I usually don't even open them up. But every once in a while something gets sent that just twists my cord and I'm not very good at keeping my big mouth shut. There's one that basically says if we all spanked our kids and prayed in school, 9/11 never would have happened. I let it go twice, but when I got it for a third time, I had to say something.
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  #5  
August 4th, 2006, 09:46 AM
mrobinson
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Quote:
There's one that basically says if we all spanked our kids and prayed in school, 9/11 never would have happened. I let it go twice, but when I got it for a third time, I had to say something.[/b]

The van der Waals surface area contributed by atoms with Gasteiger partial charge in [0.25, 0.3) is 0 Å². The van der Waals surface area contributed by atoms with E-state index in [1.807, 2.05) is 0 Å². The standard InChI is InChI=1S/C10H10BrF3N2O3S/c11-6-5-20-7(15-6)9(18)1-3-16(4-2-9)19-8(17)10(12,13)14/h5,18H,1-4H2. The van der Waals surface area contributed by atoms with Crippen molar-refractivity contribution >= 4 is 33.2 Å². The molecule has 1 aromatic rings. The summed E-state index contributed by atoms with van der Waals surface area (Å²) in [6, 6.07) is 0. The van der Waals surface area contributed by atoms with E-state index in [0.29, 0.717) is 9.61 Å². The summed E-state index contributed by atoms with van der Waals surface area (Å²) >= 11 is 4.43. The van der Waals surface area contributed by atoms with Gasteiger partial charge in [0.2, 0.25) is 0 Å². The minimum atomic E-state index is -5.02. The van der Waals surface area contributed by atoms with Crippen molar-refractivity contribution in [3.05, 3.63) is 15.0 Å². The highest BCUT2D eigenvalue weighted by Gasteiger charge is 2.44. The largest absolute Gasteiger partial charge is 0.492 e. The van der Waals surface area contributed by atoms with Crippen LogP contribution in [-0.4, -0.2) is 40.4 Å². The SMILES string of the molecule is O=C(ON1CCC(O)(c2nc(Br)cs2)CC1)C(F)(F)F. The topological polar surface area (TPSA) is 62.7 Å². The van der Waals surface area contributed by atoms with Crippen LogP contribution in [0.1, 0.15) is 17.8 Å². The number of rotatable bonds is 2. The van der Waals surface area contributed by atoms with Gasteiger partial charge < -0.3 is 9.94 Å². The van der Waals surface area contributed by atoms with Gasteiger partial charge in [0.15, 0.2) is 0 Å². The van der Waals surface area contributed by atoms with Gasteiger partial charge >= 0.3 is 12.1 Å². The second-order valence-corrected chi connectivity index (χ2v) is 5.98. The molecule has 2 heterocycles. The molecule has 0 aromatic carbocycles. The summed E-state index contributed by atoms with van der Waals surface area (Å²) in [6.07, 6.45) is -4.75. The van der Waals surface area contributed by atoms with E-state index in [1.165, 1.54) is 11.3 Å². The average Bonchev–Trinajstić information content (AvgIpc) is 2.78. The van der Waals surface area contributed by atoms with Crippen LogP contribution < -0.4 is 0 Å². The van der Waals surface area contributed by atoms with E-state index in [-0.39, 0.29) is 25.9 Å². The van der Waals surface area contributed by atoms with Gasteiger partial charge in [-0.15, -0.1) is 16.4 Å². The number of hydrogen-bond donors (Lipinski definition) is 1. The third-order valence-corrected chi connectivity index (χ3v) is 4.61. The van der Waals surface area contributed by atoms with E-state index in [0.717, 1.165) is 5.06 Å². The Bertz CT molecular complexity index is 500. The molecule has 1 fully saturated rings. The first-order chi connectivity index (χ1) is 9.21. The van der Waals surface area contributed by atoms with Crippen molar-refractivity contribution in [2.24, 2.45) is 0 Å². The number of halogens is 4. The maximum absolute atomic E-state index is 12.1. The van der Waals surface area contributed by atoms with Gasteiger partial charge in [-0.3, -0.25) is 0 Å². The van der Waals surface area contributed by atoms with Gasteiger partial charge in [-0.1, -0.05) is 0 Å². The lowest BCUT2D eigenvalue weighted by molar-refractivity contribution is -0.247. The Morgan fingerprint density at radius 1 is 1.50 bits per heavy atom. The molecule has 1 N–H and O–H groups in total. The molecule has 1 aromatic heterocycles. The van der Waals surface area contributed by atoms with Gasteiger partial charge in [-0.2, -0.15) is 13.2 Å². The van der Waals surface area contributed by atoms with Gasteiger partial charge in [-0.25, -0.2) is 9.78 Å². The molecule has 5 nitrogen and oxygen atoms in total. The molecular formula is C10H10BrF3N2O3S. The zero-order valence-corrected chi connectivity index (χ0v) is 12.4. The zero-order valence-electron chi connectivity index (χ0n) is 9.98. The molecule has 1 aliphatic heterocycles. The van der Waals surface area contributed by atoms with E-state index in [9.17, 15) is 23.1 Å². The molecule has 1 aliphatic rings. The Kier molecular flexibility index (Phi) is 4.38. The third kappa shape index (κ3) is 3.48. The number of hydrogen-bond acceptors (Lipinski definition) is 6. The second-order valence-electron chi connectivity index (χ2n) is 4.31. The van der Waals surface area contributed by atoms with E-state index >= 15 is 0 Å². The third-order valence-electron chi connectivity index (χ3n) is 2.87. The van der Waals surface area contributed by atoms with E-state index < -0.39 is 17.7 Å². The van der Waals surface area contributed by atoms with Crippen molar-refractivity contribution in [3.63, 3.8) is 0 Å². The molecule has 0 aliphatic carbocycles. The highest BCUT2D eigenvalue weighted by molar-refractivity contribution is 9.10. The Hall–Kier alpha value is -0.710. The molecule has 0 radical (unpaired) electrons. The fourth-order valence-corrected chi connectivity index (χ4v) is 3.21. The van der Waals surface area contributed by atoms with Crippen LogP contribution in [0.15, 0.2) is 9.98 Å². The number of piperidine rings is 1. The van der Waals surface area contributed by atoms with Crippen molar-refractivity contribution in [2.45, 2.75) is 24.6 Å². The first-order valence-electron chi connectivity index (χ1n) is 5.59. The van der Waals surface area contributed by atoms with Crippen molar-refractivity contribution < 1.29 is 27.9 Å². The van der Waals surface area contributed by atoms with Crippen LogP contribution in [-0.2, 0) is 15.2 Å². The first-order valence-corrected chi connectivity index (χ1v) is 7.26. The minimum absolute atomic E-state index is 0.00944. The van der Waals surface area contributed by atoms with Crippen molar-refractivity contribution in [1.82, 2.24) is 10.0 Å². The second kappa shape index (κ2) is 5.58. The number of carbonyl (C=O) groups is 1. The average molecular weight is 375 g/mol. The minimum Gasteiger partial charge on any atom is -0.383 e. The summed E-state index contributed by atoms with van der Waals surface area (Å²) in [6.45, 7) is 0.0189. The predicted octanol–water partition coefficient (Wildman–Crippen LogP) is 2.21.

That just burns my butt..

There is one that because God is taken out of school, that's why God let the hurricanes, Sept 11, etc. The point of it is to say we told God to go away so he did and look what happened..

These types of things just drive me crazy.
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  #6  
August 4th, 2006, 06:05 PM
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delete key!